April 15, 2004
Oekom Rates Food and Beverages Industry Average in Sustainability Performance
by William Baue
The example of Starbucks illustrates how Oekom Research rates food and beverage companies as
average performers in social and environmental sustainability.
The global food and beverages industry has merely average performance on social and environmental
sustainability, according to the latest corporate responsibility industry report released by Oekom Research, a Munich-based
sustainability rating firm. The 16 companies that qualified for comprehensive "Inside" Ratings (16
other companies with inadequate transparency or sustainability performance received more cursory
"Outside" Ratings) earned an average grade of C, on a scale from A+ to D-.
which earned the top ranking, was the sole company to break above the C range, squeaking a B-.
Bottom-rankers PepsiCo (PEP) and Sara Lee (SLE) were the only
companies to break below the C range with D+ grades.
"One of the major challenges
of the industry is the proper management of its supply chain, especially with regards to human
rights and labor rights," writes Isabelle Reinery, an Oekom analyst, in the report she authored.
"Even though none of the companies has found a comprehensive solution to this supply chain problem,
most of them have at least accepted their responsibility and taken the first steps toward improving
"For example, in 2002, Starbucks sold 240 tons of coffee carrying a Fair Trade label;
however, according to Starbucks, this made up less than 0.1 percent of total sales," added Ms.
Reinery, who rated Starbucks (SBUX) with a C-, ranking it 12th of the 16 Inside Ratings. Fair
Trade is a certification program that guarantees farmers in coffee cooperatives a sustainable price
of $1.26 per pound for green (or unroasted) coffee, about twice the going rate.
Ironically, The Green Life, a
nonprofit that promotes sustainability, highlighted this very example, citing it in naming
one of the ten worst greenwashers of 2003. (Greenwashing refers to representing environmental
practices as more responsible than they are in reality.) Its Don't Be Fooled report chides Starbucks "for
failing to adhere to its Environmental Mission Statement by
slipping from industry leader to laggard on Fair Trade, and for adopting a patchwork approach to
sustainability . . . ."
Starbucks rebuts this characterization.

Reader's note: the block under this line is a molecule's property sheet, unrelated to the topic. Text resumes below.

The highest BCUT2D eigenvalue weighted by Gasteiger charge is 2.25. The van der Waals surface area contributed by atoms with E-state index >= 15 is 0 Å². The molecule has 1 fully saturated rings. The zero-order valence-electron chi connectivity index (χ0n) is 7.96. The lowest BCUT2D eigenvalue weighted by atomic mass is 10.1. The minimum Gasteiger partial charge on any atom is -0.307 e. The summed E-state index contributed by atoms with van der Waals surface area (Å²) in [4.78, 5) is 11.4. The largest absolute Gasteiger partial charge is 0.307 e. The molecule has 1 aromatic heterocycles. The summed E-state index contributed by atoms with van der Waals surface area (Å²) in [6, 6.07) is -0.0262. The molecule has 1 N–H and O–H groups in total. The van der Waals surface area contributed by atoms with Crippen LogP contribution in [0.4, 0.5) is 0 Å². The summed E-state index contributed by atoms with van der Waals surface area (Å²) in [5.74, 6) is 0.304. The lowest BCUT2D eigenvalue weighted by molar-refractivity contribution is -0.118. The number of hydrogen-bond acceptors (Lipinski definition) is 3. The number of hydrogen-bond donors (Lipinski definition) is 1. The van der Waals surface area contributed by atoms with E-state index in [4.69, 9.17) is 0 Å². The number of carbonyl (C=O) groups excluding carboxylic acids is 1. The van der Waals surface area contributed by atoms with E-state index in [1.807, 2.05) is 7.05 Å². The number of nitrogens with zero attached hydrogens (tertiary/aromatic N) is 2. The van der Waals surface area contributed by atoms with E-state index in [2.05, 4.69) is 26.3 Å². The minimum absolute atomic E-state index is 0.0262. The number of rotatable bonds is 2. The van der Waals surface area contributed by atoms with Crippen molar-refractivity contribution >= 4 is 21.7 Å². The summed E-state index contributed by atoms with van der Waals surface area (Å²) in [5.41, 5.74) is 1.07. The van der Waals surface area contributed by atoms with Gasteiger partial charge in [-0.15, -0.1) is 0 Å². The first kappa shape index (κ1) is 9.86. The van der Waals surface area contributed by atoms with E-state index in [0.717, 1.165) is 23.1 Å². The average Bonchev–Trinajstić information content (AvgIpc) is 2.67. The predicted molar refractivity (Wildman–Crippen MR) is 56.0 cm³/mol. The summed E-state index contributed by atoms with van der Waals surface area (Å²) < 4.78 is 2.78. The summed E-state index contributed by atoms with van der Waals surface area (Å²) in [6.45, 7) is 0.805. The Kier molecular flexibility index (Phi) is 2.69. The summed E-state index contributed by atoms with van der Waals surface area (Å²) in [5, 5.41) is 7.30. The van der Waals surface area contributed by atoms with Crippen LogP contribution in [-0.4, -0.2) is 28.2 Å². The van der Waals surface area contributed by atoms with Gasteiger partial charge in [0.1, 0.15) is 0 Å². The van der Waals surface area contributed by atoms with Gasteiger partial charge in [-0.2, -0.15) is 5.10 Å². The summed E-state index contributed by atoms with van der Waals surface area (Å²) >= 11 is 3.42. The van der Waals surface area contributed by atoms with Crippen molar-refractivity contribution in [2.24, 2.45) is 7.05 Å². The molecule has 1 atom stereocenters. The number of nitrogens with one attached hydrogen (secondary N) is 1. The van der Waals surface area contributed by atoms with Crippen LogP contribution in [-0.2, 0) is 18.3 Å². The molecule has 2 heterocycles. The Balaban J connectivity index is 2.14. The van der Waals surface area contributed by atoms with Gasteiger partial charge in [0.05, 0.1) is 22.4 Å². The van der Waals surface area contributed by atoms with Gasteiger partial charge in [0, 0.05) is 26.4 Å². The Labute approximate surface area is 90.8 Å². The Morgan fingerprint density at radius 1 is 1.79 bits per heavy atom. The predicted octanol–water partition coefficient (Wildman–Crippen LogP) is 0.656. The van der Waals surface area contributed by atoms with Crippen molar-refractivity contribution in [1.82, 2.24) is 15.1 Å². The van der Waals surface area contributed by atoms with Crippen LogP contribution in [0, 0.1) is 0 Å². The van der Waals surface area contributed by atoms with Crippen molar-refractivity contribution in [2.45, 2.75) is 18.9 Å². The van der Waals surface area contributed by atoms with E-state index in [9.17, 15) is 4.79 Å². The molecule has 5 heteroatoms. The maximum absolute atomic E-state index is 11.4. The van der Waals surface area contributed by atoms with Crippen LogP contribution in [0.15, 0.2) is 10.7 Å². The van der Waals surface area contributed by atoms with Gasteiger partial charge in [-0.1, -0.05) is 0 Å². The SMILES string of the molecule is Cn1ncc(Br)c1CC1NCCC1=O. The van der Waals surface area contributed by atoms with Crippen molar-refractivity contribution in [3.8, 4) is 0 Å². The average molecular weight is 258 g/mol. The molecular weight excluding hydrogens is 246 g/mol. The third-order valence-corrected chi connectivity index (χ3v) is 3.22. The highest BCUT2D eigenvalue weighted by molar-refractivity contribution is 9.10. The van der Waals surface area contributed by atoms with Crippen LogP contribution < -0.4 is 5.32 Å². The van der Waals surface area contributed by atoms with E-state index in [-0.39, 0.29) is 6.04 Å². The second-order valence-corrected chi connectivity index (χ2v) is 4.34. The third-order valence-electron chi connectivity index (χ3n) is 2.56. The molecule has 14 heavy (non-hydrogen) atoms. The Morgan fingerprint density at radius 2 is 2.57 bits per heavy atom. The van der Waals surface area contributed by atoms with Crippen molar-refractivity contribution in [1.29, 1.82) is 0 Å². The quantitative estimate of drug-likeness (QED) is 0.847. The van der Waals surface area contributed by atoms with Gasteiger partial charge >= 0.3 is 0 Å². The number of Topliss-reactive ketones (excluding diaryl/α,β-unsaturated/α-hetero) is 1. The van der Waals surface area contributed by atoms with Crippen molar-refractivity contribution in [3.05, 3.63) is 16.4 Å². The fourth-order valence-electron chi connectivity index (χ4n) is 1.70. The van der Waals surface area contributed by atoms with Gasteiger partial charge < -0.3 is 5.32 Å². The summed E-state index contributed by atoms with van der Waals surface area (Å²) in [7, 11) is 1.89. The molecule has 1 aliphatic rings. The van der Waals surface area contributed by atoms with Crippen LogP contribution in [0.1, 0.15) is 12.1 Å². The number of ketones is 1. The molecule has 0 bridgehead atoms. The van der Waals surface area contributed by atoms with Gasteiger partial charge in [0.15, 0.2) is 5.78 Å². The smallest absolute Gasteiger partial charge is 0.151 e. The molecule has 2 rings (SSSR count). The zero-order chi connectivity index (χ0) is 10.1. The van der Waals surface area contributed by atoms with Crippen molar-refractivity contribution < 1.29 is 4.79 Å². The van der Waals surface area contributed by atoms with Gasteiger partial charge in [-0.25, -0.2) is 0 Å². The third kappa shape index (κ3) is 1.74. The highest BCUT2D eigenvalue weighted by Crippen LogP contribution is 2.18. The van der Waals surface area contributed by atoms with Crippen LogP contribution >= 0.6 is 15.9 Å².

"Our fiscal 2003 Corporate Social
Responsibility Annual Report indicates that we bought 2.1 million pounds of Fair Trade coffee
last year--double the amount from the previous year," said Megan Behrbaum, Starbucks
However, Ms. Behrbaum declined to reveal how this compares to overall
sales or the company's targets for future Fair Trade commitment.
"Starbucks does not
publish sales figures for any coffee or products sold in our stores as a percentage of our total
sales," Ms. Behrbaum told SocialFunds.com. "We have not set targets for our future Fair Trade
purchases, but continually seek new sources of high quality Fair Trade coffee to offer to our
customers and business partners."
Ms. Behrbaum explained one potential reason for
Starbucks' poor showing.
"Unfortunately, due to the timing of Oekom's survey review
period, Starbucks was not able to participate--the information in this report was compiled
independently by Oekom," Ms. Behrbaum told SocialFunds.com. "We believe this negatively impacted
our overall rating."
However, Oekom lists Starbucks amongst the companies that "provided
comments/additional information," and the report specifies that Inside Ratings offer two
opportunities for feedback and comments.
The report also downgrades Starbucks for "not
provid[ing] any information on freedom of association," though it does note that "10 of the
company's stores and a group of 11 maintenance mechanics and technicians at one roasting plant were
represented by unions."
Ms. Behrbaum points to the company's CAFE (Coffee and Farmer Equity)
Practices program, developed in collaboration with Scientific Certification Systems (SCS), a third-party evaluation and
certification firm. Indicator SR-HP2 addresses freedom of association and collective bargaining.
report applauds Starbucks for using the Natural Step sustainability framework, a set of scientific
and economic principles that promote sustainability, but notes that "there is no information on
certification and/or coverage."
Posted on the Natural Step website is a case study
of Starbucks' program.
"Just today, we trained a group of employees on the Natural Step
who are interesting in playing a role in our company's efforts," said Ms. Behrbaum. "Tomorrow, a
larger cross-functional group is holding a mid-year check-in to review our performance on these